AG: These guys are simply mental and were a great addition last year.  Personally I love what they do as I’d never do it myself and I think if we can offer our fans some alternative entertainment then why not?!  It has always proved to be popular and what’s wrong with having a laugh at someone else’s expense, as long as they are happy to do so. Whether they become a permanent fixture, we’ll have to see, but this is year two!

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ZT: The Sophie Lancaster stage has been graced by bigger and bigger names recently, why is this?

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AG: The Sophie stage has become quite iconic for Bloodstock and as the stage tent became bigger, naturally so did the acts.  The stage is now a main fixture and offers the fans an additional alternative selection of bands to listen to, in addition to our already successful New Blood Stage.  Plus let’s not forget that everything kicks off in the Sophie stage each year on the Thursday night, as after all this is known as party night.

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ZT: Anything new this year at the festival area?

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AG: We do have a few new additions this year including the Battle the Nations UK team who will be doing some epic fighting across the weekend, with their heavy metal full contact battles.  Really looking forward to seeing these guys!  We have done a few site changes and additions this year too, but let’s not spoil the surprise!  You’ll find out in a few weeks.

ZT: There’s a skate crew present?

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AG: Yeah, metal and skating has always had quite a close relationship back since the early days of thrash metal, and with the support of Attitude Clothing, we have arranged for a skate ramp along with some professional skaters to come along and put the ramp to impressive use.  Hey, you never know, maybe even Randy from Lamb of God will give it a whirl.  He’s a big skate guy, as are several of other band members on the bill.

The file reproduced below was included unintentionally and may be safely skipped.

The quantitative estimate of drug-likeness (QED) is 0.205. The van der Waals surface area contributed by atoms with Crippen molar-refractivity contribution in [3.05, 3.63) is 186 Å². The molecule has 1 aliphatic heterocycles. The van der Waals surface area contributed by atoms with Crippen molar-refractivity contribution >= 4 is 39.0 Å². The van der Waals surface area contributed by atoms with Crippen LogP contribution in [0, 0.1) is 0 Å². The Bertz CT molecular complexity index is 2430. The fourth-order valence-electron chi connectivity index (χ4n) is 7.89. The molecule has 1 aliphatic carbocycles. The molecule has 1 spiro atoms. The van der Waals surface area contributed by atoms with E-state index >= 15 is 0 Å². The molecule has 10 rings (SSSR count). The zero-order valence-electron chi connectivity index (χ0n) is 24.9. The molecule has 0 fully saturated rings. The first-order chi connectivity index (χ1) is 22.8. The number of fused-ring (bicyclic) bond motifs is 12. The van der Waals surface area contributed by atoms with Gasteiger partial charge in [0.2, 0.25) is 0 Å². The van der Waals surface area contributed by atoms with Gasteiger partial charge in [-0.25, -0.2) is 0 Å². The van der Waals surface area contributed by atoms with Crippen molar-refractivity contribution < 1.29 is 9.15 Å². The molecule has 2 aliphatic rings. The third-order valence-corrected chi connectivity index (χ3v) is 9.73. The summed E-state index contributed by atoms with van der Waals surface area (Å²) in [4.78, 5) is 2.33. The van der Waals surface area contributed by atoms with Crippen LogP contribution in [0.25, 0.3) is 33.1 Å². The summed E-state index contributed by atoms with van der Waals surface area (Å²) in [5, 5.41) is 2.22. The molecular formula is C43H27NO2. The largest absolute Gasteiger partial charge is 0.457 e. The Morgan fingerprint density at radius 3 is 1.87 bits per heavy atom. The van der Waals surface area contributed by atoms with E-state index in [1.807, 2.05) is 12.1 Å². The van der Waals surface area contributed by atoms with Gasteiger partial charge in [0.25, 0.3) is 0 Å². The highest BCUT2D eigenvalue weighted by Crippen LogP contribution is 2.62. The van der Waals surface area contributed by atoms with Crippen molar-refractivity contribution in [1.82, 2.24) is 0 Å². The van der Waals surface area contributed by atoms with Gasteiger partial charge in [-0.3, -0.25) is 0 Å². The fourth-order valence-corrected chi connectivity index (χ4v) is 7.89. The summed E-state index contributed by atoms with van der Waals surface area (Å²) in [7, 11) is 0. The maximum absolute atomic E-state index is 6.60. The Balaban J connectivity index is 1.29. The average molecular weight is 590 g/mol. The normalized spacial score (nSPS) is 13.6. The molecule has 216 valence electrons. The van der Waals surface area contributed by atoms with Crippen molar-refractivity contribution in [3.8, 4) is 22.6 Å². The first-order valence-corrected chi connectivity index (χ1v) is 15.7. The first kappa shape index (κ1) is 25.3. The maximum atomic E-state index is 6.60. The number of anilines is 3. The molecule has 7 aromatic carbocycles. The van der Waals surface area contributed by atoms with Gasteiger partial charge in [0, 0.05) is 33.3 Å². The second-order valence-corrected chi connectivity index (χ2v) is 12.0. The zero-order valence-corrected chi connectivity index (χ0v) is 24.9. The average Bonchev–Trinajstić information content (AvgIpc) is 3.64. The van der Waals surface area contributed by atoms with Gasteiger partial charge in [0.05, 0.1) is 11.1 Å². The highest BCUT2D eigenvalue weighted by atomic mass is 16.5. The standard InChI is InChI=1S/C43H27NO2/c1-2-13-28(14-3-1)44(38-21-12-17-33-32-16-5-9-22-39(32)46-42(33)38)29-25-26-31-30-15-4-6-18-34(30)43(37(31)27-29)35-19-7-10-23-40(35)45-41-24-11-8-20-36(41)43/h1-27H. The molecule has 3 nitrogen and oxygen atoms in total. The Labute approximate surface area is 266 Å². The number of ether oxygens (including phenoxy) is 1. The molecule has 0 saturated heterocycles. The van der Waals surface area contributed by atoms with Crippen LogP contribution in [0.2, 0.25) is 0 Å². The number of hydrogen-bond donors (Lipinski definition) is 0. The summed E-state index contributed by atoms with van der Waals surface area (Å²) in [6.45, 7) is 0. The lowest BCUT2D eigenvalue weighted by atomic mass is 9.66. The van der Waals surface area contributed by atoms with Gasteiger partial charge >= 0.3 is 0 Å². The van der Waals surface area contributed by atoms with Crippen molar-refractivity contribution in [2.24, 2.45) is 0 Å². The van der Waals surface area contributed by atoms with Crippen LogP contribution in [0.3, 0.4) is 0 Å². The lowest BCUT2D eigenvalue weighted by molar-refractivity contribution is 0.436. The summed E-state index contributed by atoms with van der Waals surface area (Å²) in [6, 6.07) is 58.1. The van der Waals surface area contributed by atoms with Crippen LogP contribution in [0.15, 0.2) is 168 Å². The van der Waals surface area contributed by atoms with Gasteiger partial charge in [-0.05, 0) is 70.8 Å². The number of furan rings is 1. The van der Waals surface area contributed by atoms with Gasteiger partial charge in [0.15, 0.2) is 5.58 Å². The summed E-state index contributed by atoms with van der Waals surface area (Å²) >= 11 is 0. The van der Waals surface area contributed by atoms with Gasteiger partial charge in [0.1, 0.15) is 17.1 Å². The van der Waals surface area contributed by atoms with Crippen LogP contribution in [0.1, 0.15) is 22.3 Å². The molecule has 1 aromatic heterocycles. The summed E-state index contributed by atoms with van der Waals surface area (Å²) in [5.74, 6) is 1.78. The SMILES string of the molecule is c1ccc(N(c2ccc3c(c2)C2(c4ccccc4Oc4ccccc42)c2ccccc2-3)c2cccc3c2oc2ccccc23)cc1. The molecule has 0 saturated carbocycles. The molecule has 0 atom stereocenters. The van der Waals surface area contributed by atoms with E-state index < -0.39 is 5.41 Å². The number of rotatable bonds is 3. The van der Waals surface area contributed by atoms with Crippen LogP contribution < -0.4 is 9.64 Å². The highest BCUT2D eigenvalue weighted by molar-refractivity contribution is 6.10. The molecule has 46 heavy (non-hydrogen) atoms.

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ZT: Bloodstock also doubles-up as an amusement park, with rides of many kinds on site. Can you tell us about how this came along and if you plan to develop this in any ways?

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AG: The amusements have always been part of the additional entertainment and I think always will be.  We don’t have that many rides, I don’t think, but if you fancy propelling yourself at Warp 11 after a day’s drinking……..good luck to you!   I’ll just make sure I’m not standing underneath…hahaha!!

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ZT: What about the camping… usual ‘gard this and ‘gard that shenanigans?

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AG: Yeah, we do have another one this year actually, called “Ironwood”. Metal and fantasy have a great link with one another and have for years.  Many great bands, including Amon Amarth and a number of others take their names from Middle Earth fantasy books, so it seemed only fitting that we followed that path.  Of course let’s not forget Paul’s link with Lord of the Rings and the many metal album covers he has illustrated.  In fact, we are having an exhibition at the festival this year showcasing all of Paul’s album covers, alongside all of the original Bloodstock artwork paintings from the very first Bloodstock to present day.  Definitely something to come and take a look at when you have a moment.

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ZT: Metal 2 The Masses is becoming an increasingly important part of Bloodstock, not only showcasing UK metal talent, but in fact global. Can you tell us about the concept? We’ve heard you will extend the competition to places such as South America.

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AG: Metal 2 The Masses is again another of Paul’s original concepts.  We have had an Unsigned stage from the very first Bloodstock and as the festival developed, so did this.  Metal 2 the Masses has been globally embraced, as we don’t charge any bands to enter or perform.  We want to be party to the next big discovery, and hopefully will contribute in unearthing the next Iron Maiden or Slipknot!  Bloodstock and Metal 2 The masses is going GLOBAL.

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ZT: You’ve had great fortune in recent years, with the sun god blessing the festival with good weather… have you managed to get a whiff of the impending weather?

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AG: Last year we made a statement saying we had booked the sun, so not to worry!  This was about June time when the weather was terrible.  As much I expect the weather to be good again this year, as we are in a bit of a heat wave, I don’t want to tempt fate, but it will be hot and sunny!

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You can read the rest of the interview in the upcoming issue of Zero Tolerance Magazine, available from all good newsagents from 1 August!

 

Bloodstock Open Air August 8th-11th.

Official Website